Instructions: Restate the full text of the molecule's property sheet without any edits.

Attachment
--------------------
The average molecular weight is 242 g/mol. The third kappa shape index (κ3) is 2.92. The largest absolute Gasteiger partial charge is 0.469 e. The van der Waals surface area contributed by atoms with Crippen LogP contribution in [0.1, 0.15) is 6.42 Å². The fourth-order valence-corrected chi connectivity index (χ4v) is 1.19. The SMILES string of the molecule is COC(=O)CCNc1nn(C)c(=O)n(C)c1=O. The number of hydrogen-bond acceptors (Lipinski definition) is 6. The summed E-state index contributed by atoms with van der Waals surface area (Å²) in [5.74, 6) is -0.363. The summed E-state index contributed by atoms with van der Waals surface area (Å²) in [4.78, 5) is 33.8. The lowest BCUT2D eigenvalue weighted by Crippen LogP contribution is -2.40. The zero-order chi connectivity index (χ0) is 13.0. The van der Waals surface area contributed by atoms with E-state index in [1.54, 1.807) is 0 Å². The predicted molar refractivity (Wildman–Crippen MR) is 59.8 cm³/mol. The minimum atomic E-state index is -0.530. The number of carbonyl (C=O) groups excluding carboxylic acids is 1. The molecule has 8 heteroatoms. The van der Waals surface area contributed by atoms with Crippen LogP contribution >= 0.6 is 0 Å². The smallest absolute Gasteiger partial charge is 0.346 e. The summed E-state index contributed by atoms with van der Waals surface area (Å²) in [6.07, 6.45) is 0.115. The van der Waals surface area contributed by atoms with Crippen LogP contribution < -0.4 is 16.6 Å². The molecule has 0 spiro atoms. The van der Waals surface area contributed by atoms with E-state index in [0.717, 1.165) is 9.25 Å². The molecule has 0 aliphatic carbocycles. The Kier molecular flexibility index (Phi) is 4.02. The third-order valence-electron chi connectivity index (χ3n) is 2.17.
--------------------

The average molecular weight is 242 g/mol. The third kappa shape index (κ3) is 2.92. The largest absolute Gasteiger partial charge is 0.469 e. The van der Waals surface area contributed by atoms with Crippen LogP contribution in [0.1, 0.15) is 6.42 Å². The fourth-order valence-corrected chi connectivity index (χ4v) is 1.19. The SMILES string of the molecule is COC(=O)CCNc1nn(C)c(=O)n(C)c1=O. The number of hydrogen-bond acceptors (Lipinski definition) is 6. The summed E-state index contributed by atoms with van der Waals surface area (Å²) in [5.74, 6) is -0.363. The summed E-state index contributed by atoms with van der Waals surface area (Å²) in [4.78, 5) is 33.8. The lowest BCUT2D eigenvalue weighted by Crippen LogP contribution is -2.40. The zero-order chi connectivity index (χ0) is 13.0. The van der Waals surface area contributed by atoms with E-state index in [1.54, 1.807) is 0 Å². The predicted molar refractivity (Wildman–Crippen MR) is 59.8 cm³/mol. The minimum atomic E-state index is -0.530. The number of carbonyl (C=O) groups excluding carboxylic acids is 1. The molecule has 8 heteroatoms. The van der Waals surface area contributed by atoms with Crippen LogP contribution >= 0.6 is 0 Å². The smallest absolute Gasteiger partial charge is 0.346 e. The summed E-state index contributed by atoms with van der Waals surface area (Å²) in [6.07, 6.45) is 0.115. The van der Waals surface area contributed by atoms with Crippen LogP contribution < -0.4 is 16.6 Å². The molecule has 0 spiro atoms. The van der Waals surface area contributed by atoms with E-state index in [0.717, 1.165) is 9.25 Å². The molecule has 0 aliphatic carbocycles. The Kier molecular flexibility index (Phi) is 4.02. The third-order valence-electron chi connectivity index (χ3n) is 2.17.